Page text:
Skin Deep meets Stella Corradi

East London writer and director Stella Corradi talks fantasy, addiction and her short film “Little Soldier”
Stella Corradi, East London born and bred, is the writer and director behind the short film Little Soldier. Loosely influenced by Corradi’s own personal childhood and memories, Little Soldier tells of the power of a child’s imagination to overcome her reality. It addresses that tempestuous and deeply instinctive love between a mother and child and how that love transcends any obstacle or circumstance. The film was selected through Film London’s London Calling scheme in 2015 out of hundreds of submissions, and has recently been awarded a Special Jury Mention Award by Film London. The film has also been nominated for the Best UK Short at the East End Film Festival 2016. Corradi is a force to be reckoned with.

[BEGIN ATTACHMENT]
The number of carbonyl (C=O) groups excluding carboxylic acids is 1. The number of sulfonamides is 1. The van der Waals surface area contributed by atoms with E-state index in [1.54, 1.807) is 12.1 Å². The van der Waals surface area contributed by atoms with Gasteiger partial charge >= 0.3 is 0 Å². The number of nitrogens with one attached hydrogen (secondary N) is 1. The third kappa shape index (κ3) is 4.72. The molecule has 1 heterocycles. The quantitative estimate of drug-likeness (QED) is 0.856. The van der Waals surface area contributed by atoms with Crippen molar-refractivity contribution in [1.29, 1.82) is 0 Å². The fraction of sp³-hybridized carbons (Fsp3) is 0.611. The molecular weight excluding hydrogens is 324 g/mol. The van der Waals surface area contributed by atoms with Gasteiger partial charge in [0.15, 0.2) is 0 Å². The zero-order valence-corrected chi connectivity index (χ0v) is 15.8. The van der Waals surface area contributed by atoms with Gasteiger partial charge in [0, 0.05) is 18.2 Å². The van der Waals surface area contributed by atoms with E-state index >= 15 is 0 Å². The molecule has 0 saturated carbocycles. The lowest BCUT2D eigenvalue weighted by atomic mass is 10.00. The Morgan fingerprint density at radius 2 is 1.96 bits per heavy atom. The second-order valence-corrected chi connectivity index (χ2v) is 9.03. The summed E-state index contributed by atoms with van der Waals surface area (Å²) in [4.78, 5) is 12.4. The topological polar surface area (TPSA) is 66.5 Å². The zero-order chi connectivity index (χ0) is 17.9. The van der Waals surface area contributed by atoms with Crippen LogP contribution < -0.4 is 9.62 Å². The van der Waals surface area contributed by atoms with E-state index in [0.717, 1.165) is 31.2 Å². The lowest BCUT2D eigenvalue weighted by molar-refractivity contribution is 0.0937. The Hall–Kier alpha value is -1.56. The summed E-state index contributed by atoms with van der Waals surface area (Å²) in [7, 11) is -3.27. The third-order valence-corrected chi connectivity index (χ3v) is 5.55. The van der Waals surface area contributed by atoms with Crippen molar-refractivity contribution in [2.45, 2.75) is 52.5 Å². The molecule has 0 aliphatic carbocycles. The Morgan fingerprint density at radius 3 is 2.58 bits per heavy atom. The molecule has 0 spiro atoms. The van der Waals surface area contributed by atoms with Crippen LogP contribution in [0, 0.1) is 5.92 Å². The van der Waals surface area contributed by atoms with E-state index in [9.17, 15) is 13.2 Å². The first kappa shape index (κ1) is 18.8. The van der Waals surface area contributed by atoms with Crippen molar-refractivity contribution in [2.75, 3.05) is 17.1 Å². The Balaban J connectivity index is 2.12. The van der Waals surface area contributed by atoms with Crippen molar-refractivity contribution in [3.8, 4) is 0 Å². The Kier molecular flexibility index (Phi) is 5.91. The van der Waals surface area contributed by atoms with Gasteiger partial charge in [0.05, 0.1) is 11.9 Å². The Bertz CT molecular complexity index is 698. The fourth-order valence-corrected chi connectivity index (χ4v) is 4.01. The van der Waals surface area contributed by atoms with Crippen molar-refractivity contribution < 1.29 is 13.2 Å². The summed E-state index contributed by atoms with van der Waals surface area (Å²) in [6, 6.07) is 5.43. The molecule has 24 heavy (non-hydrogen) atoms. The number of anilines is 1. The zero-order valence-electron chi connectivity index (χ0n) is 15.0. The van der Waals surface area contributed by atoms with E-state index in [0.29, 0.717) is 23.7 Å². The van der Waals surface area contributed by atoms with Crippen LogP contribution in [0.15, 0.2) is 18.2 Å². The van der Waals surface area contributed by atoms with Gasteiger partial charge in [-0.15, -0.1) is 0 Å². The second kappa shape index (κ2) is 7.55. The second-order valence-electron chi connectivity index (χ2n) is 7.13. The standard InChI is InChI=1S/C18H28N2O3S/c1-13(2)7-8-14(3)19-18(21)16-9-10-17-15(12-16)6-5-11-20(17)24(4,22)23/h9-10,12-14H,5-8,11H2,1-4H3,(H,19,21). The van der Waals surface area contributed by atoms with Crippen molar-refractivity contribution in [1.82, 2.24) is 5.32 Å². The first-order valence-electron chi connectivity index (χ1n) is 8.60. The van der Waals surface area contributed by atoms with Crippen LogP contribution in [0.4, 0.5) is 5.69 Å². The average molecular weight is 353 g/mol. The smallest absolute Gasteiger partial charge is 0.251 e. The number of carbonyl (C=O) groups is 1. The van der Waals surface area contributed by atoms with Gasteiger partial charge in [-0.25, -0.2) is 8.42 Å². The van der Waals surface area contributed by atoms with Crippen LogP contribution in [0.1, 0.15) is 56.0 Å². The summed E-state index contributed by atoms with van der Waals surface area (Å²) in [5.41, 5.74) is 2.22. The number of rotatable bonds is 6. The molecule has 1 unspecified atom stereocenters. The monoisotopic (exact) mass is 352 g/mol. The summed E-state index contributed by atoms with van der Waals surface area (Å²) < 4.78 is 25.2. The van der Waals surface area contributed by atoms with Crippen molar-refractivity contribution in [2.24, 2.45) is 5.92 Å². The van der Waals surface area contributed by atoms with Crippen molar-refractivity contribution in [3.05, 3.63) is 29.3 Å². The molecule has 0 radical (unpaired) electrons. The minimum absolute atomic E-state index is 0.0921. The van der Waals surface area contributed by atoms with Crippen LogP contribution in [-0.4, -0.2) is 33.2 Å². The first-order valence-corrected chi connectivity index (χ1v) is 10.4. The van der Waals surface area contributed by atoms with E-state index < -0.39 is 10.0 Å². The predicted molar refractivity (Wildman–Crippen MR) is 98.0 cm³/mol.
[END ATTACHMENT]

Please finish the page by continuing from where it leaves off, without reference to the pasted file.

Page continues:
I was lucky enough to work with Stella on a film shoot in London over the last few weeks. Most days after work she would give me a lift home and we would talk about food, politics and UK grime and garage. I recorded this interview in the car on one of those journeys, whilst she navigated the lane drifters on the A40.